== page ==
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Lorentz vs space time interval

  1. Sep 18, 2010 #1
    A question about the relationship between the formulas found using the Lorentz transform and the invariance of the space time interval.

    Two events A and B occur at the same time and different space locations in system S, where A and B are at rest and at distance x.
    The system S' moves with velocity v with respect to S.

    I want to find the time interval t' that S' measures between A and B.

    1. By using the Lorentz transform one finds immediately:

    [tex]t' = -\gamma\frac{v}{c^{2}}x[/tex]

    2. By using the invariance of the space time interval:

    [tex]{(ct')^{2} - x'^{2} = - x^{2}}[/tex]

    and using the contacted [tex]x' = \frac{x}{\gamma}[/tex]

    one finds (neglecting the negative square...)

    [tex]t' = -\frac{v}{c^{2}}x[/tex]

    So here the gamma is missing.... Must I understand that:

    With the Lorentz transform I find the value of the time interval 'assigned' at S' as measured by S (with the time dilation due to the relative velocity between S and S')


    With the invariance of the space time interval I find this time interval as measured by S' (analogously to the use of the contracted x' in the expression of the interval)?

    Have I right understood?
    Thank you
    Last edited: Sep 18, 2010
  2. jcsd
  3. Sep 19, 2010 #2
    I don't quite understand the wording of your question at the end, but think I can see where the anomaly in your calculation comes from. (NOTE: I'll use units where c = 1 to make the equations simpler; c can be replaced afterwards, using dimensional analysis.)

    If we use the Lorentz transformation, setting t = 0,

    [tex]t'=\gamma(t-vx)=-\gamma v x[/tex]

    just as you found. So far so good... And, again setting t = 0,

    [tex]x'=\gamma(x-vt)=\gamma x[/tex]



    [tex](t')^2=v^2(x')^2=\gamma^2 v^2 x^2[/tex]

    [tex](t')=\pm \gamma x v[/tex]

    You got inconsistent results because you put [itex]x[/itex] and [itex](x')^2[/itex] the wrong way round in the equation after you wrote "and using the contacted".
  4. Sep 19, 2010 #3
    Thank you; have you please the patience to help me again?

    My aim is to find t' using the invariance of the space time interval.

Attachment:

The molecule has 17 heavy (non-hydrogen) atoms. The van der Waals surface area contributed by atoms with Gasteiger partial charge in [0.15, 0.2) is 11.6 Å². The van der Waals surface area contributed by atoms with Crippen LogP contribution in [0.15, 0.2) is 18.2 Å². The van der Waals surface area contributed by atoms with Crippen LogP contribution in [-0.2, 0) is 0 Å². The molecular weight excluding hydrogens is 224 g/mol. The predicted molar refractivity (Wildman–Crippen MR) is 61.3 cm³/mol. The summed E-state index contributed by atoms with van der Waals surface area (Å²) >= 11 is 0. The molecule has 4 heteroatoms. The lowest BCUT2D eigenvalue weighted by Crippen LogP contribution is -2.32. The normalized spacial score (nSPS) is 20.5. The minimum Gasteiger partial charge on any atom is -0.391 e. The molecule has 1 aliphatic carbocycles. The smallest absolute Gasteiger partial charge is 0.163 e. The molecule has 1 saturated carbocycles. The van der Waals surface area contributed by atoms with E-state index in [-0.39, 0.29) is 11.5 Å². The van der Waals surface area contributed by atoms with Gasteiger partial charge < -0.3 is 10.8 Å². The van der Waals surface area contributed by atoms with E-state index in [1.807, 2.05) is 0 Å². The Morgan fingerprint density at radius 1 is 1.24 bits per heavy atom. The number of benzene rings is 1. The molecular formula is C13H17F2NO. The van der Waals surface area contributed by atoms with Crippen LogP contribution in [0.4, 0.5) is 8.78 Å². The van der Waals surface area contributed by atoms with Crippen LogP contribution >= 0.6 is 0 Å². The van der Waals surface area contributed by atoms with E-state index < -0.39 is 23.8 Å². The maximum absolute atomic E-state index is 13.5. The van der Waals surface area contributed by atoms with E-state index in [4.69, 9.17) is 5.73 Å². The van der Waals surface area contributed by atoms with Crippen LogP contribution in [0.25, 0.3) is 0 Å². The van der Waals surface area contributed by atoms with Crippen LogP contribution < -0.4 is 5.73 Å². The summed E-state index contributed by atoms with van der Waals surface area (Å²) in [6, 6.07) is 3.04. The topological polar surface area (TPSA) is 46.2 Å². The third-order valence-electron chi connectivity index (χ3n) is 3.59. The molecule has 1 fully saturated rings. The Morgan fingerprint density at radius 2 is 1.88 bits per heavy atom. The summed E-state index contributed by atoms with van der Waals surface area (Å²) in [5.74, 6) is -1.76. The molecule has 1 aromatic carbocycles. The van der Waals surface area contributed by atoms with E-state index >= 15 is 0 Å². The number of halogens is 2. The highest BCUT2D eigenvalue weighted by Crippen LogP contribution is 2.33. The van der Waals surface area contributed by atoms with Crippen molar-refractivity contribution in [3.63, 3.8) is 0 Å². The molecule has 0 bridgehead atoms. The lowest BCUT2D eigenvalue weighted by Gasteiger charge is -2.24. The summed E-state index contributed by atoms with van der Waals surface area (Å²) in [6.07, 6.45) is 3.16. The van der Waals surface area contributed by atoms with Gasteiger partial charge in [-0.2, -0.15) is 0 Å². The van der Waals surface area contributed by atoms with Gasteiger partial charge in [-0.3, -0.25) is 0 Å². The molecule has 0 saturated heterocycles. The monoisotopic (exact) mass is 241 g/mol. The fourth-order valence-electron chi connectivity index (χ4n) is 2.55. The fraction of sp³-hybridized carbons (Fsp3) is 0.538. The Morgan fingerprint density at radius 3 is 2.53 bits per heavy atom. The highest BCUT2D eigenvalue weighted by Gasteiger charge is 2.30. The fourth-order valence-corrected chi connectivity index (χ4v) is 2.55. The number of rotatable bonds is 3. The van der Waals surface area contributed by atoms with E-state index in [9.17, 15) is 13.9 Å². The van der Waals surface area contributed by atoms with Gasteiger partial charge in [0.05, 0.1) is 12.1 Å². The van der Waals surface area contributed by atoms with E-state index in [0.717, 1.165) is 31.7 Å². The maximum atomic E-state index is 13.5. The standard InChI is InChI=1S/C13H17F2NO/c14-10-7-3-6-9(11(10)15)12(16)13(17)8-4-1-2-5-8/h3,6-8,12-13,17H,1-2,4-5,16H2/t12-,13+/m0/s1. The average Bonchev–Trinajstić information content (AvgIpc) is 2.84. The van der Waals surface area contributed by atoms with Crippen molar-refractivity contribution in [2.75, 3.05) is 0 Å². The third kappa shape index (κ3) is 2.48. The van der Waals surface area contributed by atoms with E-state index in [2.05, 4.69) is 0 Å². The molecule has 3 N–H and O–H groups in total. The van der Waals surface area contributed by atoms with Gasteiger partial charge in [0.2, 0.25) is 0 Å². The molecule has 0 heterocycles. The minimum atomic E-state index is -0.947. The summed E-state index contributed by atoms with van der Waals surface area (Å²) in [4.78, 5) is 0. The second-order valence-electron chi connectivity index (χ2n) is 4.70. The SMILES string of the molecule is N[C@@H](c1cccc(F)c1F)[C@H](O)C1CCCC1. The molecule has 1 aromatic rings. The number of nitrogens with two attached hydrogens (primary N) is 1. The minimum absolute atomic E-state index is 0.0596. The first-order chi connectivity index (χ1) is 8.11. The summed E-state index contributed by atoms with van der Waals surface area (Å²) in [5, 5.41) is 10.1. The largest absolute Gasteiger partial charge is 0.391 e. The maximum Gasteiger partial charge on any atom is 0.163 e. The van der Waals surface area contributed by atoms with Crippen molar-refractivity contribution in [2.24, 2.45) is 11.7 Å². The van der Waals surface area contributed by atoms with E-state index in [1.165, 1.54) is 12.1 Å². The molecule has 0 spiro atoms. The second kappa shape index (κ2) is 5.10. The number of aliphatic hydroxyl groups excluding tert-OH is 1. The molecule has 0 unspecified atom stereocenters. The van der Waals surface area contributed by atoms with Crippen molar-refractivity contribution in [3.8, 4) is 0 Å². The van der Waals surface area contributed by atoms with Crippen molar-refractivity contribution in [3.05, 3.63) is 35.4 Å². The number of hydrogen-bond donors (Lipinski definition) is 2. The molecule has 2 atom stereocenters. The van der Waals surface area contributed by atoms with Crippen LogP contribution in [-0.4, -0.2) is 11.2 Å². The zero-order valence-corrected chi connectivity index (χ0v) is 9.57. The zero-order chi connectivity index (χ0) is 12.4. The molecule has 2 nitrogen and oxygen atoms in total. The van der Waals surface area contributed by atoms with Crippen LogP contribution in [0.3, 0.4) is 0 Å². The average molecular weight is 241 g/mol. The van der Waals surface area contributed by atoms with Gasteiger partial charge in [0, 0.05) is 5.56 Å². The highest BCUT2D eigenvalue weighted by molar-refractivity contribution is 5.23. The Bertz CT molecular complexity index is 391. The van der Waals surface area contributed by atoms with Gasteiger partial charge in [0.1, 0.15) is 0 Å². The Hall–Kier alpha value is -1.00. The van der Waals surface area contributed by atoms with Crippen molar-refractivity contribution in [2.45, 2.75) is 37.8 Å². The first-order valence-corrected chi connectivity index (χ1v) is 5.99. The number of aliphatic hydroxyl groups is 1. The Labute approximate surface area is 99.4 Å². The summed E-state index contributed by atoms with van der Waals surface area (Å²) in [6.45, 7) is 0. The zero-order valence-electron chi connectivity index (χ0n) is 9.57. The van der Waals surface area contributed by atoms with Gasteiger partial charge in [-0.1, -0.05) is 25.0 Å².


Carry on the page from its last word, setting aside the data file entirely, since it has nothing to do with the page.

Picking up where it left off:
This interval calculated in S is x2.
    This interval in S' should be x'2 - t'2.
    It should be x'2 - t'2 = x2.

    S' moves wrt S at velocity v, so, as I qualitatively understand, it should be x'<x.

    You obtained the right result by putting [tex] x' = \gamma x > x [/tex].

    I think I have here a HUGE misunderstanding :eek:!

    Can you or somebody else please help me?
  5. Sep 19, 2010 #4


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    This is a common misconception. I had the same problem when I first learned it. You are thinking that x' should be less than x, because of length contraction. This is incorrect. In fact, for the case you stated x' >x, as Rasalhague showed. But then what about length contraction? How does that work? To understand this, you need to understand that events that are simultaneous in one frame are not necessarily simultaneous in the other frame. So, consider a rod of length L in the unprimed frame. The two ends of the bar have the following unprimed coordinates ( all coordinates are (t,x)):

    [tex]E1 = (0,0) E2 = (0,L) [/tex]

    So in the unprimed frame, the length of the bar is the difference of the two x-coordinates, which is L. Now, transform these into primed coordinates using the Lorentz transformation, and you find:

    [tex]E1' = (0,0) E2' = ({\beta} {\gamma} L, {\gamma} L)[/tex]

    Now, the length of the bar in the primed frame is not just the difference in the x coordinates, because the two events are now at different times . To find the length of the bar in the primed frame, I need to find coordinates of the two ends at the same value of t'. You can do this by asking what time in the unprimed frame gives a value of t' = 0 in the primed frame. These new events will be:

    [tex]E1= (0,0) E3 = (-\beta L,L) E1' = (0,0) E3' = (0,\gamma (1-\beta^2)L) = (0,\frac{L}{\gamma})[/tex]

    Now we can find the length of the bar in the primed frame by just taking the difference of the x-coordinates between E1' and E3', which are now at the same time in the primed frame. As expected, now L'<L, indicating length contraction. Does this help?
  6. Sep 19, 2010 #5
    Thank you phyzguy, it helps a lot!

    Now I've understood my mistake and I can go on, and find other mistakes... :smile:

    For example, from

    {(ct')^{2} - x'^{2} = - x^{2}}

    can one really find t' without using the Lorentz transformations? I thought yes, but how to?

    Ciao e grazie
    Last edited: Sep 19, 2010
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